What used to be simple and made us the pride of the continent — a clean city, well run in the garbage department — has become a filth-soaked, scrabbling albatross. And it’s going to get worse. I cannot believe that people will haul these new giant bins up and down basement stairs; most front porches I see are laden with bins as it is, and this is before the giant bins come to our doors. No longer do people sit out on their porches and play checkers or chess. In the last 10 years, I’ve seen people disappear from the porches and bins pop up in their place. Is this the face we want to show each other? To our visitors? And then there’s garbage day itself.
Bins fill the sidewalks. There’s barely room to squeeze by, and once the trucks have rolled on through, forget trying to walk in a straight line. Bins lie higgledy piggeldy all over the friggin’ place. Garbage workers create an obstacle course so bad that I avoid walking in my neighbourhood on garbage day and, if I have no choice, I take to the road. Much less stressful on body and soul, cars and all. To make matters even more fun, if one is slow in taking one’s bins in, some passing dog walker will leave you a present. Lovely.
In the old, simple days, our family of six put out less garbage than my neighbours of two. It’s not that they’re garbage pigs. (Oh, and for clarity here, I don’t separate recycling, compost, and garbage into different entities, like politicians do in their well-greased speeches. Garbage is garbage.) It’s because manufacturers literally produce more trash and it’s because the city picks it up so infrequently. Garbage is a core city service, yet we’ve rolled over like a bunch of fat sloths in response to their taxing us specifically to put out garbage when we’ve ALREADY paid for the service. That’s called double taxation, yet few have noticed. Well, at least, we don’t have a bunch of criminals running our garbage disposal system…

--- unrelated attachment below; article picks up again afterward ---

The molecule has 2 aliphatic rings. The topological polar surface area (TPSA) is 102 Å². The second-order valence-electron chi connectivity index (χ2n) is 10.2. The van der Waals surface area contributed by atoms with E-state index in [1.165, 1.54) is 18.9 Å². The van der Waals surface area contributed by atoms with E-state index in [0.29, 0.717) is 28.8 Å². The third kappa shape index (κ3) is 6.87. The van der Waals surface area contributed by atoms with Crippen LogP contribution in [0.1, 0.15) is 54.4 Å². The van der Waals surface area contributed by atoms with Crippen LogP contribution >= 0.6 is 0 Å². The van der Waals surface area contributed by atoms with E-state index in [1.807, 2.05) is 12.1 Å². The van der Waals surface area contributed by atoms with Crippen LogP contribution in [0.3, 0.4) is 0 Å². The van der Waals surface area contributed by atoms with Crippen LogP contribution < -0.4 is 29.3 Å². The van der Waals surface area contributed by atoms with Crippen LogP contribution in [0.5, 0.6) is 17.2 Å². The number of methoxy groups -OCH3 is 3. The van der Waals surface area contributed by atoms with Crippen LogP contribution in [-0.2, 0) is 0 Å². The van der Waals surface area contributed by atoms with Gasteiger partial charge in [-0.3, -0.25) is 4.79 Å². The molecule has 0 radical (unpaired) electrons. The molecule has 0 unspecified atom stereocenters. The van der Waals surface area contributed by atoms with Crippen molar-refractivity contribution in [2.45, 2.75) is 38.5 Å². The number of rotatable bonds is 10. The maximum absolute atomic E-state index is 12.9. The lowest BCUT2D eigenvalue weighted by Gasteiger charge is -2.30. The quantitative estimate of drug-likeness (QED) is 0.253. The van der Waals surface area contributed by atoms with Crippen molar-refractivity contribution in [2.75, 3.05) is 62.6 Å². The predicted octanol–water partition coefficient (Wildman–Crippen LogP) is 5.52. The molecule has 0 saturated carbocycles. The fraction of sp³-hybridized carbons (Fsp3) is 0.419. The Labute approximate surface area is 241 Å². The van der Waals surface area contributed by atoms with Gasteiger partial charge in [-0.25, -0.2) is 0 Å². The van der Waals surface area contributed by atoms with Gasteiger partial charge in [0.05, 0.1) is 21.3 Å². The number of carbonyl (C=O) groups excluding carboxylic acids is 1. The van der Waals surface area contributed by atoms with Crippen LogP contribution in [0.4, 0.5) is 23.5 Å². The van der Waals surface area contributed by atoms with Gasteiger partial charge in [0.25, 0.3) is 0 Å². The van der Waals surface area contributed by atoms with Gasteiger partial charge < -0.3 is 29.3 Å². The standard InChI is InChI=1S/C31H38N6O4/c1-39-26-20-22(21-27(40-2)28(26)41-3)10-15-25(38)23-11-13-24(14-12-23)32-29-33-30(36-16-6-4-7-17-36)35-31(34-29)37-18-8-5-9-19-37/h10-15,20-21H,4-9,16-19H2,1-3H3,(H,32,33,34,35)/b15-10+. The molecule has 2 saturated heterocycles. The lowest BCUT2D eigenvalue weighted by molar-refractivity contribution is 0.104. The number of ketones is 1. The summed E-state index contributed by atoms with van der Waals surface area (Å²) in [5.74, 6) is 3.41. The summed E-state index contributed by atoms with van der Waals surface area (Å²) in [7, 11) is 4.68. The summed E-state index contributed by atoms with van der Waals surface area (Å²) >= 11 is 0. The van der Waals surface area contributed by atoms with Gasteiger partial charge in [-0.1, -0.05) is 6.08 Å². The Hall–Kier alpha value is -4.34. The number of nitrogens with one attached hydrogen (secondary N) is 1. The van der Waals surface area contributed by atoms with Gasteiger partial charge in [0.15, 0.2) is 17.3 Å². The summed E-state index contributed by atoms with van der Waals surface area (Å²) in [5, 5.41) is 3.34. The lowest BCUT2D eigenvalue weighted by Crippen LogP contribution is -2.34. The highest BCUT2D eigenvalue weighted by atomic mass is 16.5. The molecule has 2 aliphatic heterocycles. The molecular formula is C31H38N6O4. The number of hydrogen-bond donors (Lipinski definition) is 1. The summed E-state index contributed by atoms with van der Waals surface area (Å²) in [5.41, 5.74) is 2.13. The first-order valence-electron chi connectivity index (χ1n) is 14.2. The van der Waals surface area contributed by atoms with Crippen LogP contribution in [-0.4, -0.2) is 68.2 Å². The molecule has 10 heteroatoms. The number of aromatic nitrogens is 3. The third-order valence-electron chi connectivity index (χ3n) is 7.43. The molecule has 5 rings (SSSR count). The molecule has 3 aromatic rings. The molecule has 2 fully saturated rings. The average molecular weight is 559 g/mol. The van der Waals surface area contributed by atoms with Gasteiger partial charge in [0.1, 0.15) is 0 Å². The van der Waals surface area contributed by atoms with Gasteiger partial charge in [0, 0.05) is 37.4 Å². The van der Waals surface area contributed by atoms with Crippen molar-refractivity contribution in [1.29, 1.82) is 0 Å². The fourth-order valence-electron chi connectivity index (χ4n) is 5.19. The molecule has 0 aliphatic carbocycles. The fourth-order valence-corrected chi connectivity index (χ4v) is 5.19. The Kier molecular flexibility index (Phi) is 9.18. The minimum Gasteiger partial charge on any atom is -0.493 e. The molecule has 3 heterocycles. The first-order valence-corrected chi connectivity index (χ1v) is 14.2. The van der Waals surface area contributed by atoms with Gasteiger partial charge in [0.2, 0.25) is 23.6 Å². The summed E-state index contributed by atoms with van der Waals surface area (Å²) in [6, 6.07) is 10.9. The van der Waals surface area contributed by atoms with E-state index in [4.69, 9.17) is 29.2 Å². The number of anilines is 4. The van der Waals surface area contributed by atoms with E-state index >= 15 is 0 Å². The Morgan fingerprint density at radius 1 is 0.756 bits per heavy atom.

If the city was serious about garbage, they would have done three things:
1. Build a sorting plant, which does a far better job sorting garbage than humans can, and will cover the entire city including apartments and those areas where garbage from all bins is put into one truck. If the city were serious about recycling, they’d have done this a long time ago. But perhaps the city knows much of our recycling and compost head to the landfill, so why bother building the plant? Why else would they not have cut back on a non-essential service and built that plant? Yeah, yeah, I know, because they’re lunkheads.